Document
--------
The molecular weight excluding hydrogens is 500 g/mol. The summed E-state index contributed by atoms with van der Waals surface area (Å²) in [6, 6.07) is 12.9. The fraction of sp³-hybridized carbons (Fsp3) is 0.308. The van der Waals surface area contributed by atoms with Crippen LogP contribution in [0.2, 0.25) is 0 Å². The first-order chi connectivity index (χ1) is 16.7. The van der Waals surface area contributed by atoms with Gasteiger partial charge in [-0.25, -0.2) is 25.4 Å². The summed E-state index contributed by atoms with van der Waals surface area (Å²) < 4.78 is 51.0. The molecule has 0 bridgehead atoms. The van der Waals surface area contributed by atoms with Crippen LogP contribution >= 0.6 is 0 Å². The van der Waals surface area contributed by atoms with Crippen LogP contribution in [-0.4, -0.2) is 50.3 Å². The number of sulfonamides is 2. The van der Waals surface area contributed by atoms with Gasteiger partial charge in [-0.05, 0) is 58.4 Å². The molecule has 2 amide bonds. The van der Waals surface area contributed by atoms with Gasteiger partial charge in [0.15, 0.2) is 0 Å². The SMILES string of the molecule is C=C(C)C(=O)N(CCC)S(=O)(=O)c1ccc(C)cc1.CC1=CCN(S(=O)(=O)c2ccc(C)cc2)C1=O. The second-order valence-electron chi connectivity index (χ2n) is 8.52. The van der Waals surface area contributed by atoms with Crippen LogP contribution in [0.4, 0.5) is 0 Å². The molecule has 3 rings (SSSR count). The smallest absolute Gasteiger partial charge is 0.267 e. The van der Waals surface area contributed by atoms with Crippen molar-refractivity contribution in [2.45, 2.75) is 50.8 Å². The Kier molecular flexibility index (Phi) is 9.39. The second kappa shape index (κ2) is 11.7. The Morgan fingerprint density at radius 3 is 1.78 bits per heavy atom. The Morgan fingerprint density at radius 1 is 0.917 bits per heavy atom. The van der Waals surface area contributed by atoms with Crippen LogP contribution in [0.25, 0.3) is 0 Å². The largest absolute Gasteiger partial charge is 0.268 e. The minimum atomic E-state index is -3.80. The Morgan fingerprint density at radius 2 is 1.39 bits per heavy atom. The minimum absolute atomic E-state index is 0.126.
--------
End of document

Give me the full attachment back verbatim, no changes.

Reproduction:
The molecular weight excluding hydrogens is 500 g/mol. The summed E-state index contributed by atoms with van der Waals surface area (Å²) in [6, 6.07) is 12.9. The fraction of sp³-hybridized carbons (Fsp3) is 0.308. The van der Waals surface area contributed by atoms with Crippen LogP contribution in [0.2, 0.25) is 0 Å². The first-order chi connectivity index (χ1) is 16.7. The van der Waals surface area contributed by atoms with Gasteiger partial charge in [-0.25, -0.2) is 25.4 Å². The summed E-state index contributed by atoms with van der Waals surface area (Å²) < 4.78 is 51.0. The molecule has 0 bridgehead atoms. The van der Waals surface area contributed by atoms with Crippen LogP contribution >= 0.6 is 0 Å². The van der Waals surface area contributed by atoms with Crippen LogP contribution in [-0.4, -0.2) is 50.3 Å². The number of sulfonamides is 2. The van der Waals surface area contributed by atoms with Gasteiger partial charge in [-0.05, 0) is 58.4 Å². The molecule has 2 amide bonds. The van der Waals surface area contributed by atoms with Gasteiger partial charge in [0.15, 0.2) is 0 Å². The SMILES string of the molecule is C=C(C)C(=O)N(CCC)S(=O)(=O)c1ccc(C)cc1.CC1=CCN(S(=O)(=O)c2ccc(C)cc2)C1=O. The second-order valence-electron chi connectivity index (χ2n) is 8.52. The van der Waals surface area contributed by atoms with Crippen LogP contribution in [0.4, 0.5) is 0 Å². The molecule has 3 rings (SSSR count). The smallest absolute Gasteiger partial charge is 0.267 e. The van der Waals surface area contributed by atoms with Crippen molar-refractivity contribution in [2.45, 2.75) is 50.8 Å². The Kier molecular flexibility index (Phi) is 9.39. The second kappa shape index (κ2) is 11.7. The Morgan fingerprint density at radius 3 is 1.78 bits per heavy atom. The Morgan fingerprint density at radius 1 is 0.917 bits per heavy atom. The van der Waals surface area contributed by atoms with Crippen LogP contribution in [0.25, 0.3) is 0 Å². The largest absolute Gasteiger partial charge is 0.268 e. The minimum atomic E-state index is -3.80. The Morgan fingerprint density at radius 2 is 1.39 bits per heavy atom. The minimum absolute atomic E-state index is 0.126.